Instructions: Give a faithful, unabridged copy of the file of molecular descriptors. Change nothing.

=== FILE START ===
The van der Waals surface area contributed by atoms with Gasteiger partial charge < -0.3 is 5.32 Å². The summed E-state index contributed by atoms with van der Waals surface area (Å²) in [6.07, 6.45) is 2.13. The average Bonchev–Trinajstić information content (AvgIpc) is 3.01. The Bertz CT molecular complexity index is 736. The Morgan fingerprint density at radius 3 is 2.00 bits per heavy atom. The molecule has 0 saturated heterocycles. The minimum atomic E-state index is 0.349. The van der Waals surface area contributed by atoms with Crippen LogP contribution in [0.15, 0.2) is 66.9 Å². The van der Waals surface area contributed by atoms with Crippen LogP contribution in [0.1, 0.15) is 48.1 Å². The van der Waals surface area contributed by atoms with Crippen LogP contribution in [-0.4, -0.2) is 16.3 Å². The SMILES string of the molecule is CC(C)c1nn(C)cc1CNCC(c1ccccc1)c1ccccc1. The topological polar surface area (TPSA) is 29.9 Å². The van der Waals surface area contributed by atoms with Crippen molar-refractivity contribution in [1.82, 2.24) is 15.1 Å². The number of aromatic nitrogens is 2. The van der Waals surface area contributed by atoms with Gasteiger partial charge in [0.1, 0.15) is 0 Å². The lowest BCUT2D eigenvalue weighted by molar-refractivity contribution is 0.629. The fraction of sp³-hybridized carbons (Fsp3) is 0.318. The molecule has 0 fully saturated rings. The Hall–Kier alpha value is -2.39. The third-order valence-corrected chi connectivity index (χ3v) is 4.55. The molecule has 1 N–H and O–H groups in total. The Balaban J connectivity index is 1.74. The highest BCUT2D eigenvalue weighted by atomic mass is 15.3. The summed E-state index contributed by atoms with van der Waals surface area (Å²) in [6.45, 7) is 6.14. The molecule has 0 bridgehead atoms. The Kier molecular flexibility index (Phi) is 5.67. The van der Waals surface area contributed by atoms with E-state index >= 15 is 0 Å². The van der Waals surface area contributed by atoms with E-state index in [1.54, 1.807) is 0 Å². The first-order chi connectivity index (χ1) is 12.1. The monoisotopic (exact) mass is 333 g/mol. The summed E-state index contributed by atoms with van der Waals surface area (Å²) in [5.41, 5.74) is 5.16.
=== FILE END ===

The van der Waals surface area contributed by atoms with Gasteiger partial charge < -0.3 is 5.32 Å². The summed E-state index contributed by atoms with van der Waals surface area (Å²) in [6.07, 6.45) is 2.13. The average Bonchev–Trinajstić information content (AvgIpc) is 3.01. The Bertz CT molecular complexity index is 736. The Morgan fingerprint density at radius 3 is 2.00 bits per heavy atom. The molecule has 0 saturated heterocycles. The minimum atomic E-state index is 0.349. The van der Waals surface area contributed by atoms with Crippen LogP contribution in [0.15, 0.2) is 66.9 Å². The van der Waals surface area contributed by atoms with Crippen LogP contribution in [0.1, 0.15) is 48.1 Å². The van der Waals surface area contributed by atoms with Crippen LogP contribution in [-0.4, -0.2) is 16.3 Å². The SMILES string of the molecule is CC(C)c1nn(C)cc1CNCC(c1ccccc1)c1ccccc1. The topological polar surface area (TPSA) is 29.9 Å². The van der Waals surface area contributed by atoms with Crippen molar-refractivity contribution in [1.82, 2.24) is 15.1 Å². The number of aromatic nitrogens is 2. The van der Waals surface area contributed by atoms with Gasteiger partial charge in [0.1, 0.15) is 0 Å². The lowest BCUT2D eigenvalue weighted by molar-refractivity contribution is 0.629. The fraction of sp³-hybridized carbons (Fsp3) is 0.318. The molecule has 0 fully saturated rings. The Hall–Kier alpha value is -2.39. The third-order valence-corrected chi connectivity index (χ3v) is 4.55. The molecule has 1 N–H and O–H groups in total. The Balaban J connectivity index is 1.74. The highest BCUT2D eigenvalue weighted by atomic mass is 15.3. The summed E-state index contributed by atoms with van der Waals surface area (Å²) in [6.45, 7) is 6.14. The molecule has 0 bridgehead atoms. The Kier molecular flexibility index (Phi) is 5.67. The van der Waals surface area contributed by atoms with E-state index >= 15 is 0 Å². The van der Waals surface area contributed by atoms with E-state index in [1.54, 1.807) is 0 Å². The first-order chi connectivity index (χ1) is 12.1. The monoisotopic (exact) mass is 333 g/mol. The summed E-state index contributed by atoms with van der Waals surface area (Å²) in [5.41, 5.74) is 5.16.